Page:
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Golf Instruction Book

The ABC's of Golf

Part A - All About How to Get Started in Golf
Part B - Basic Fundamentals and Concepts in Golf Swing Technique
Part C - Common Golf Words and Phrases - Glossary

Glossary of Golf Terms and Phrases
 Golf Terminology - Definitions and Usages

Golf words or phrases beginning with the letter

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Choose a tab above to find words that begin with that letter.

Or enter the word in the form below. If the word you're looking for cannot be found it will automatically be suggested to the Glossarymaster (MB) for review and inclusion.

improved lie
1. (also "improved lies, improving your lie, preferred lies, winter rules, bumping it") altering the ball's position, or the way it rests (lies) on the ground, so as to make the it easier to contact cleanly -- mainly put into effect when course conditions are not acceptable for playing the ball down, usually due to wet, soggy conditions)
Example: It is against the rules to improve your lie/bump it unless the committee has invoked winter rules/preferred lies.
(also "back, back nine, back side, last nine, second nine") the last nine holes (10-18) of an eighteen hole golf course
Example: He had 40 going out and 40 coming in for a total score of 80.
in play
officially, the ball is in play once the tee shot comes to rest anywhere on the course (not out of bounds) -- informally, more commonly used to also include the fact that the next shot is "playable" (i.e., not in the forest, a water hazard, potentially lost, etc.)
Example: Her tee shot wasn't pretty, but it was in play.
in the hole
term borrowed from baseball (which may have borrowed it from elsewhere) meaning third up on the tee (also see "on deck")
Example: The tee master called out the names of the group on the tee, the group on deck and the group in the hole.
see handicap
a separate piece of material that is joined with the body of a club's head (usually on/in the club's face) for the purpose of providing more durability, more feel, or some other effect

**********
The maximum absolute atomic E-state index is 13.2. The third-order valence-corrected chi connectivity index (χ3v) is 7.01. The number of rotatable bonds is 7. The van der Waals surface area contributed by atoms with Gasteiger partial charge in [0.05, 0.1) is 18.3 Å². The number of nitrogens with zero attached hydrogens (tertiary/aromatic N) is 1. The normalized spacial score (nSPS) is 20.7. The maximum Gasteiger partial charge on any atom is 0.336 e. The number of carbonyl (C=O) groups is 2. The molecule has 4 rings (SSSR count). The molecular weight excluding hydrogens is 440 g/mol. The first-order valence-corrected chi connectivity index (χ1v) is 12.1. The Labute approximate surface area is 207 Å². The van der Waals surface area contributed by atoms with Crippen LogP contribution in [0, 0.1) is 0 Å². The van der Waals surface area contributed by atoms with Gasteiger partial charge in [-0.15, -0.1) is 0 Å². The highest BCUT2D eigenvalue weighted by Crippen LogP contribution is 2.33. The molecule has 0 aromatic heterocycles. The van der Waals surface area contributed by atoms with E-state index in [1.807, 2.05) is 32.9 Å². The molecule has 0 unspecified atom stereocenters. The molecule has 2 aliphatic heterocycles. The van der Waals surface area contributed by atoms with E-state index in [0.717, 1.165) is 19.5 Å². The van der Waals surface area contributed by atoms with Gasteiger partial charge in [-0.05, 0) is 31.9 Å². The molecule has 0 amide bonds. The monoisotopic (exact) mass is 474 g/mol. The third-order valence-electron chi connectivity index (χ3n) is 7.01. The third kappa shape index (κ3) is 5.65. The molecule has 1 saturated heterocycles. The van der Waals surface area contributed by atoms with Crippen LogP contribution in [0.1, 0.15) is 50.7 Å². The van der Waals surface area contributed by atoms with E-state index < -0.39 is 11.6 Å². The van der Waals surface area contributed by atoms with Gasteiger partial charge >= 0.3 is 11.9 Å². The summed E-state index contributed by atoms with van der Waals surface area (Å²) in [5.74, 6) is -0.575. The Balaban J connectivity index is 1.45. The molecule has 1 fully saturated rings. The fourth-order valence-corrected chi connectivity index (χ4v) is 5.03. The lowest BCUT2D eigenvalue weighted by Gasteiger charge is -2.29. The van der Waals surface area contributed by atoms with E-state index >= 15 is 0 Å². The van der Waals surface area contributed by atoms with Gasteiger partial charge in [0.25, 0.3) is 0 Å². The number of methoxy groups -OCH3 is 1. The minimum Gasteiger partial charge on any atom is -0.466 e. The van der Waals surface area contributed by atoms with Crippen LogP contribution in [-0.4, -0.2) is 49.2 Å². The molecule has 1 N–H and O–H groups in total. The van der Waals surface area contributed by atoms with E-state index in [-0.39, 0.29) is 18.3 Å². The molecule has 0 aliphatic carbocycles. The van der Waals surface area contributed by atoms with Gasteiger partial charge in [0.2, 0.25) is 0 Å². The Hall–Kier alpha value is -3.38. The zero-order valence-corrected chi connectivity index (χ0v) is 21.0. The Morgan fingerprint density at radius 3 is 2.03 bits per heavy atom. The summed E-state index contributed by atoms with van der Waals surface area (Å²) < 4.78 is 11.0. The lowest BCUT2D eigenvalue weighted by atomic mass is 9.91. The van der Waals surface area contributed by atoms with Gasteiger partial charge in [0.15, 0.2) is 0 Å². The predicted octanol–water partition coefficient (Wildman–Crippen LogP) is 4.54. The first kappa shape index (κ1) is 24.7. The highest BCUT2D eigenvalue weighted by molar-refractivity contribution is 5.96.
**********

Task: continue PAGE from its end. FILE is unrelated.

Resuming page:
Example: 1. Originally inserts were used in wooden clubs to provide a harder, more durable surface for striking the ball, but nowadays even putters sometimes have them.
1. closer to the hole than  2. closer to the body than (e.g., inside the target line, inside takeaway)
Example: 1. Since my ball is inside yours you will putt first.  2. The natural arc of a textbook backswing travels first on, and then inside, the target line.
a swing path that travels from inside (closer to the body than) the target line to outside (farther away from the body than) the target line
Example: If the clubface is square to the target line at impact an inside-out swing, or path, will produce a draw or hook.
inside the leather
closer to the hole than the length of the putter (from the head to where the grip begins), archaic: putters used to be of uniform length and the shortest club in the bag, and grips used to be made of leather, thus the phrase (inside = closer than) + (the leather = where the grip begins) -- it was common practice among some groups of golfers, before greens were so well manicured, to place the head of the putter in the hole and then lay it down on the green toward the ball to see if the remaining distance was "inside the leather" -- see also "gimme"
Example: 1. After I hit a nice chip shot my playing partner conceded the remaining putt, as it was inside the leather.
intended line
(also perhaps "line of play") the direction a player intends their ball to roll on, or go
Example: Intended line is an expression usually used in reference to putts or short shots (i.e., the line on which you intend your ball to roll on the green) and "line of play" is probably thought of mostly in reference to longer shots.
interior out of bounds
(also "interior out-of-bounds, internal out of bounds") out of bounds within the property of the golf course, most commonly between two holes where a safety issue is present (e.g., on a dogleg where golfers would be tempted to hit across the dogleg into other players), also see "out of bounds" and the definition of out of bounds in The Rules of Golf, and "provisional ball"
Example: Interior out of bounds is not elegant, but in some cases it is better to be safe than elegant.
interlocking grip
(also "interlock grip") a method of placing the hands on the club such that the index finger of the top hand (nearest the butt end of the grip) and the pinky of the bottom hand hook together, intertwine or interlock
Example: Jack Nicklaus uses the interlocking grip/interlock grip.
intermediate target
a real or imaginary reference point, or target, that is on the line between the ball and the ultimate target (usually but not always fairly close to the ball) to make alignment easier
Example: An example of an intermediate target might be a pebble or discolored blade of grass (it could be anything, really) three feet in front of the ball that is used as an aiming point because it's easier to line up with than the actual target 200 yards away.
a club with a head made of steel or iron and a relatively narrow sole (usually somewhere between 16° and 65° and numbered 1 through a variety of "wedges")
Example: I chose a 5 iron to play my approach shot into (hole) number 11.
Iron Byron
a golf swing robot—named after legendary golfer Byron Nelson, who was famous for his consistent swing—used by the USGA and equipment manufacturers to test clubs and balls
Example: Even if your swing was as consistent as that of Iron Byron you would still need a lot more to be a good player.


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